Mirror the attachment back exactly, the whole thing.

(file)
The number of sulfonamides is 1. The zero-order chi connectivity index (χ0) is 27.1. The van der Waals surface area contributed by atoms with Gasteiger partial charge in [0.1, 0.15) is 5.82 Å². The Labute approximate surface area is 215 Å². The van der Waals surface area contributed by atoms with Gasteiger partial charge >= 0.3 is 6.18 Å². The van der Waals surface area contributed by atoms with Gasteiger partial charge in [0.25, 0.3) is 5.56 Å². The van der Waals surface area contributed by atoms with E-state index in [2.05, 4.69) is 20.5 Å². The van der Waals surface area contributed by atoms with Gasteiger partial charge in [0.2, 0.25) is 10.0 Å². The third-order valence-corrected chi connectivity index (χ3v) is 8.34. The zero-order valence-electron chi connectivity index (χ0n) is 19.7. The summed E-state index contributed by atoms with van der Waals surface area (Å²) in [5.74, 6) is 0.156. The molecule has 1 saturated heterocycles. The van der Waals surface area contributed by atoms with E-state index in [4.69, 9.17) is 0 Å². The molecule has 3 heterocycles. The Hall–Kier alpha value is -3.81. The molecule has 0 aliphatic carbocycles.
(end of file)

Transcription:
The number of sulfonamides is 1. The zero-order chi connectivity index (χ0) is 27.1. The van der Waals surface area contributed by atoms with Gasteiger partial charge in [0.1, 0.15) is 5.82 Å². The Labute approximate surface area is 215 Å². The van der Waals surface area contributed by atoms with Gasteiger partial charge >= 0.3 is 6.18 Å². The van der Waals surface area contributed by atoms with Gasteiger partial charge in [0.25, 0.3) is 5.56 Å². The van der Waals surface area contributed by atoms with E-state index in [2.05, 4.69) is 20.5 Å². The van der Waals surface area contributed by atoms with Gasteiger partial charge in [0.2, 0.25) is 10.0 Å². The third-order valence-corrected chi connectivity index (χ3v) is 8.34. The zero-order valence-electron chi connectivity index (χ0n) is 19.7. The summed E-state index contributed by atoms with van der Waals surface area (Å²) in [5.74, 6) is 0.156. The molecule has 1 saturated heterocycles. The van der Waals surface area contributed by atoms with E-state index in [4.69, 9.17) is 0 Å². The molecule has 3 heterocycles. The Hall–Kier alpha value is -3.81. The molecule has 0 aliphatic carbocycles.